John Hawkesby

John Hawkesby is a wine writer for Canvas Magazine.

Wine: Stepping up to the palate

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2006 Gillman Matakana Bordeaux Style $70. Photo / Brett Phibbs
2006 Gillman Matakana Bordeaux Style $70. Photo / Brett Phibbs

Despite tough times the wine industry continues to be regarded as edgy and sexy. We're not talking heavily reduced wines at your local supermarket ... no, these are wines with integrity, verve and genuine panache.

Surprisingly, wines that can be described as "fine" or even "elitist" are usually not the beverage of choice of trendy new monied entrepreneurs or showy wide boys. They tend to order champagne with recognisable international labels in a vain attempt to impress. The real connoisseurs are often surprisingly ordinary average types who don't need to be showy. They have read about and tasted all manner of wines from around the globe and are prepared to pay accordingly. To call them snobs is unfair.

They have highly developed palates, and enjoy wines of excellence. Peter Maude is the New Zealand agent for some of the world's finest French wines, especially Burgundies. A Rumpole of the Bailey sort of character, he was a banker in a previous life, while Michael Jemison, the managing director of Macvine International (which brings into this country some exquisite high end wines from around the world) is a former insurance broker and at one stage a policeman.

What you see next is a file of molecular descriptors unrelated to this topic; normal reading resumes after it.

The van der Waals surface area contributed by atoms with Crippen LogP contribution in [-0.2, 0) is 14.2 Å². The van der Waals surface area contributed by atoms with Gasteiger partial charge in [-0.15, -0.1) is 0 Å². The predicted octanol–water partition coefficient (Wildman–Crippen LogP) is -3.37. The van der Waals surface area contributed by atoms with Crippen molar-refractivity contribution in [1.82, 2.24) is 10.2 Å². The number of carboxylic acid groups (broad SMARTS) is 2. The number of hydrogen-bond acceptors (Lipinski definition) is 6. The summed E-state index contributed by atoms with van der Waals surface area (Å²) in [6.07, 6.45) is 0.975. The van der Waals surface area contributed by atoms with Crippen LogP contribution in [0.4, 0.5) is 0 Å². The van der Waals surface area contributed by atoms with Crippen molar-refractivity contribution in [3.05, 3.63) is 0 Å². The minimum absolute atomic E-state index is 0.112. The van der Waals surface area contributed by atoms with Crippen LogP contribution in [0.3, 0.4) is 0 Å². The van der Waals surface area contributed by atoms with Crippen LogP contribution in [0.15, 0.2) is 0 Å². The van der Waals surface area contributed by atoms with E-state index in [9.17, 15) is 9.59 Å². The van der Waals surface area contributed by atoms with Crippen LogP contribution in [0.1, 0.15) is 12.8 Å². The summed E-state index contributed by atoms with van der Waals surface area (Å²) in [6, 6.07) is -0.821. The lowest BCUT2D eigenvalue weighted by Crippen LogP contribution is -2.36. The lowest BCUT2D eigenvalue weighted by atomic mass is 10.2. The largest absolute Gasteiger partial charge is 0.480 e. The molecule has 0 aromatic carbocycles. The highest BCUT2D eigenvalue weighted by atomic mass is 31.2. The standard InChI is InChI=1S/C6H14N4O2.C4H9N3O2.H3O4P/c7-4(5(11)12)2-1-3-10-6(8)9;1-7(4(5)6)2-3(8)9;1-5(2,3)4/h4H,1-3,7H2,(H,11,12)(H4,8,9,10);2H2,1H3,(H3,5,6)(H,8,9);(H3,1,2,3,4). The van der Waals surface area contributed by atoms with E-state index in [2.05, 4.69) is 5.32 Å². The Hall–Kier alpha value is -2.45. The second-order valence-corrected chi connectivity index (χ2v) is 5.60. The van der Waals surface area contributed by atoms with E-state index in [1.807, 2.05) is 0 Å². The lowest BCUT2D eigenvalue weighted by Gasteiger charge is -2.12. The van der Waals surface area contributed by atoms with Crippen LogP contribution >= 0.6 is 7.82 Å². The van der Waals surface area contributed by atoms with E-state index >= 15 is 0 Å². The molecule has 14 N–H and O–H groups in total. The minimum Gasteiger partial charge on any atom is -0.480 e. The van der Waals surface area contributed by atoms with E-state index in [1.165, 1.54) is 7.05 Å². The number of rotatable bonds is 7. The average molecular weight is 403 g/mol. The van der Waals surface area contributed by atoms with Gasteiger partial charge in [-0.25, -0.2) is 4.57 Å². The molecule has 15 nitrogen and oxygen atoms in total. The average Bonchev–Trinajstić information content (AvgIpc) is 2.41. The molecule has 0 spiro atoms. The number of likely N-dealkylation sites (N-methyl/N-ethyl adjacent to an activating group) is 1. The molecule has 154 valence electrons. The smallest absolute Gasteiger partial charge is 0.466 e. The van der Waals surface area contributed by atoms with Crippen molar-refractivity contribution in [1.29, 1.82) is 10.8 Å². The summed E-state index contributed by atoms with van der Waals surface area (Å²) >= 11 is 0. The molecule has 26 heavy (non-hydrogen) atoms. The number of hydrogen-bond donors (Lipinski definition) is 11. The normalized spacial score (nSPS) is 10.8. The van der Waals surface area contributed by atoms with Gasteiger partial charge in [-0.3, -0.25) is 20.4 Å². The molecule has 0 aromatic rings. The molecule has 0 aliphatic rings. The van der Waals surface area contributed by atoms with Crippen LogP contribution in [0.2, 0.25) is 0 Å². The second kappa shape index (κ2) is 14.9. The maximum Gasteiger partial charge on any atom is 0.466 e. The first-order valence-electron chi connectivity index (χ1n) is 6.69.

Invercargill is home to a group of wine enthusiasts who meet on a regular basis to taste, debate and analyse some of the world's most stunning wines. They include accountants, engineers, teachers, signwriters and plumbers.

Recently, I came across a local wine that I vaguely knew existed but had never tried. Silly me. It is superb. This Gillman Vineyard was a revelation, from a small holding in Matakana, just north of Auckland. Primarily a blend of cabernet franc, merlot and malbec, there is a strong nod towards a classic French Bordeaux style.

As well, there is a clairet style, a lighter red wine not usually made here, and not to be confused with claret. This is sort of a rosé style but with considerably more depth, flavour and weight. Cabernet franc and merlot are the primary grapes used, so clairet is a darker and more brooding wine than a modern rosé with more fruit, richness, texture and structure. It is best served lightly chilled.

Production is tiny and all bottles are numbered. Of course - Toby Gillman, the producer, is an accountant.

Recommended

2006 Gillman Matakana Bordeaux Style $70
Latest release and sheer class with fine balance, texture and flavour. A bold wine with loads of attitude. Cassis, plum, herbs and spice and most importantly, that X-factor.

2009 Gillman Matakana Clairet $30
Small production available from the winery only. Supple, fruity, early drinking style. Light tannins but an attractive, approachable and refreshing wine. This is worth seeking out.

- NZ Herald

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